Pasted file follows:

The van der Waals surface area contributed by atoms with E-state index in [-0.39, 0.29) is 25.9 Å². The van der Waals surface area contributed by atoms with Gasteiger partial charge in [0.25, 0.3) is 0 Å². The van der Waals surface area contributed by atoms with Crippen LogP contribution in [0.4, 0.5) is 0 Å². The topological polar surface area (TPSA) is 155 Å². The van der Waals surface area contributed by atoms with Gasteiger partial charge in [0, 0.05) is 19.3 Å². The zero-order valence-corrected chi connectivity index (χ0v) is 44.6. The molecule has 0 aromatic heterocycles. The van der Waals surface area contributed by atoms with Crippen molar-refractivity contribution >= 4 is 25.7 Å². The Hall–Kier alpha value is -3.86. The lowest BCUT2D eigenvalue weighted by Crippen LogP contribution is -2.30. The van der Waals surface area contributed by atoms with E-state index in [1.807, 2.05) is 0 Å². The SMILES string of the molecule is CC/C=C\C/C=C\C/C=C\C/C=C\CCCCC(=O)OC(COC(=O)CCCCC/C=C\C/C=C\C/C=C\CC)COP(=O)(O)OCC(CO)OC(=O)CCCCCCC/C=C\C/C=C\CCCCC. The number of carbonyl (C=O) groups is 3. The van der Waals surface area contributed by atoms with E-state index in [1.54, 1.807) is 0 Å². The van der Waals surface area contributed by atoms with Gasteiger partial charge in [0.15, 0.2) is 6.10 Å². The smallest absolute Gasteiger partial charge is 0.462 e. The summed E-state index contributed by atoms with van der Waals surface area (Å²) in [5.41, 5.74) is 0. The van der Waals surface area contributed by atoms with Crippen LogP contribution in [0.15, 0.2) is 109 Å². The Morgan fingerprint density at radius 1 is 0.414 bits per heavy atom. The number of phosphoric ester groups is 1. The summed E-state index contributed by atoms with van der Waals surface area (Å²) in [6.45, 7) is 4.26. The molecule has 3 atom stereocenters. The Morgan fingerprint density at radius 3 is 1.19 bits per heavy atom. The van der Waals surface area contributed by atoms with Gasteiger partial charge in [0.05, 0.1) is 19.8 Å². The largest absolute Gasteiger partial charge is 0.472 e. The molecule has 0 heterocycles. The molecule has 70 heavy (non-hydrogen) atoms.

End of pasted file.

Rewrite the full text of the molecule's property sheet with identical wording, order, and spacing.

The van der Waals surface area contributed by atoms with E-state index in [-0.39, 0.29) is 25.9 Å². The van der Waals surface area contributed by atoms with Gasteiger partial charge in [0.25, 0.3) is 0 Å². The van der Waals surface area contributed by atoms with Crippen LogP contribution in [0.4, 0.5) is 0 Å². The topological polar surface area (TPSA) is 155 Å². The van der Waals surface area contributed by atoms with Gasteiger partial charge in [0, 0.05) is 19.3 Å². The zero-order valence-corrected chi connectivity index (χ0v) is 44.6. The molecule has 0 aromatic heterocycles. The van der Waals surface area contributed by atoms with Crippen molar-refractivity contribution >= 4 is 25.7 Å². The Hall–Kier alpha value is -3.86. The lowest BCUT2D eigenvalue weighted by Crippen LogP contribution is -2.30. The van der Waals surface area contributed by atoms with E-state index in [1.807, 2.05) is 0 Å². The SMILES string of the molecule is CC/C=C\C/C=C\C/C=C\C/C=C\CCCCC(=O)OC(COC(=O)CCCCC/C=C\C/C=C\C/C=C\CC)COP(=O)(O)OCC(CO)OC(=O)CCCCCCC/C=C\C/C=C\CCCCC. The number of carbonyl (C=O) groups is 3. The van der Waals surface area contributed by atoms with E-state index in [1.54, 1.807) is 0 Å². The van der Waals surface area contributed by atoms with Gasteiger partial charge in [0.15, 0.2) is 6.10 Å². The smallest absolute Gasteiger partial charge is 0.462 e. The summed E-state index contributed by atoms with van der Waals surface area (Å²) in [5.41, 5.74) is 0. The van der Waals surface area contributed by atoms with Crippen LogP contribution in [0.15, 0.2) is 109 Å². The Morgan fingerprint density at radius 1 is 0.414 bits per heavy atom. The number of phosphoric ester groups is 1. The summed E-state index contributed by atoms with van der Waals surface area (Å²) in [6.45, 7) is 4.26. The molecule has 3 atom stereocenters. The Morgan fingerprint density at radius 3 is 1.19 bits per heavy atom. The van der Waals surface area contributed by atoms with Gasteiger partial charge in [0.05, 0.1) is 19.8 Å². The largest absolute Gasteiger partial charge is 0.472 e. The molecule has 0 heterocycles. The molecule has 70 heavy (non-hydrogen) atoms.